Thursday, June 22, 2017

The World Needs Dishwashers

Dishwashing is only my first choice if my hands are cold.

Cold hands are not a problem at Kara Tepe, so I need to choose another reason for it being my first choice. I find it.

On my second day of helping at the daily great dishwashing gathering, there is a dearth of dishwashers. We begin with enthusiasm and many hands, but as the afternoon passes, it seems we lose everyone to more important work. In the midst of hundreds of containers, we are down to three willing saints: a dishwasher, a rinser, and a dryer. The work slows, moral drops. It seems we will never finish. Never.

The world needs more people who are willing to wash dishes. It's an epiphany so simple, I hate to even call it such. But it is, I can't deny it, and I join the army of willing dishwashers of the world. So, that night when we are almost finished, when it is 2:30 a.m., when everyone is tired, Sarah walks out of the kitchen trailer and announces, "I need three people for three different jobs." She begins with perhaps the worst job, the one she knows no one will volunteer for. I have found my reason for making dishwashing my first choice.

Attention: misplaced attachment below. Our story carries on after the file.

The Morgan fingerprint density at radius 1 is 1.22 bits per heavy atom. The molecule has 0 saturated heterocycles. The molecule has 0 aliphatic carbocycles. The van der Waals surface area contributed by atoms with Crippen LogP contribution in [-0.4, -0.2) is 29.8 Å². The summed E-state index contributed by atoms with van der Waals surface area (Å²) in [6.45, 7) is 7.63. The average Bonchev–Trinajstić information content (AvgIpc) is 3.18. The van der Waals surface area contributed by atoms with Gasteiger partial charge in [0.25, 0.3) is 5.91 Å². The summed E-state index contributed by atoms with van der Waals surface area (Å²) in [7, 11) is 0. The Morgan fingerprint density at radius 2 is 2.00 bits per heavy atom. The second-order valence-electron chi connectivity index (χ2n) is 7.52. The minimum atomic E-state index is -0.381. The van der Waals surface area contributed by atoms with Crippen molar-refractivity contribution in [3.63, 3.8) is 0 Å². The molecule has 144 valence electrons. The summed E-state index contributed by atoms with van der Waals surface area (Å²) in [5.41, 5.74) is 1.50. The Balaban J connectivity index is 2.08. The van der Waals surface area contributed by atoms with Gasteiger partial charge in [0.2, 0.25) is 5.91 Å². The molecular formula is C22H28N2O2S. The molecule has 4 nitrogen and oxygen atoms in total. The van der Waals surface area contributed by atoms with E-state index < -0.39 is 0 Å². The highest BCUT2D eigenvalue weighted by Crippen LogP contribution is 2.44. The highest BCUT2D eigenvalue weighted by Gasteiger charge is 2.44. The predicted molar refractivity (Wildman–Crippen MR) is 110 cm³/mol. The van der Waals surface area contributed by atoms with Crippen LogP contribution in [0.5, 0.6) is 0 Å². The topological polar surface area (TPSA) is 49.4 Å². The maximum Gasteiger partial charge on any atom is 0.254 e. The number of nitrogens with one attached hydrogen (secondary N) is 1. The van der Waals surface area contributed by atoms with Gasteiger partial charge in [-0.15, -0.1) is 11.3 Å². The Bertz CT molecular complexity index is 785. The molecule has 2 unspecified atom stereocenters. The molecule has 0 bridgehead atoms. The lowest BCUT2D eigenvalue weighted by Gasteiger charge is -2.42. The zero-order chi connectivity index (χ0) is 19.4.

"Who will wash dishes?"

With a pause just a fraction of a second long, I speak up, "I will." Who is this lady ? I ask of myself. For I hardly recognize the voice from which it came.

Yet, there is satisfaction knowing I am doing the world's most dreaded work.

As soon as our children were old enough, they were handed a sponge and a dishtowel. Ha ha, we fooled them, Tony and I conspired in delight, because, at first, it was fun playing in soapy water. It didn't take them long to wise up.

First daughter was pragmatic. She just got it done. Second daughter loathed the task so much, she was willing to trade ten nights of dishes in order to get out of the task at hand. Ahhhh, the lessons children learn at home--how not to be swindled.

On another occasion, we had asked our neighbors and their six children to come for dinner. Tony cooked and I figured the clean up would fall to me. I had no intentions of letting our guests help with  dishes. But the mom of the crew did a great service; she looked me in the eye and said, "We are helping." I spent the next half hour in the company of happy, helpful people that taught me an important lesson. People always say "No," when you offer to help with the dishes, but they always appreciate the help. If they're like me, they remember the moment when you insisted and when love burned in their heart for you. Forever.

I had a new son-in-law, who after every family meal, jumped up to help me with dishes. Between the two of us, it was usually finished before anyone else could volunteer. I proudly told him, "If the ship goes down, I'm saving you."

After years of family dinners, after time and distance when it was their chore, everyone has learned to pitch in. For now, I will not only save everyone in my family, but I will be extra careful to make sure the ship doesn't have a leak.

Dishwashers endear their souls to the cook, to the host, to the world.

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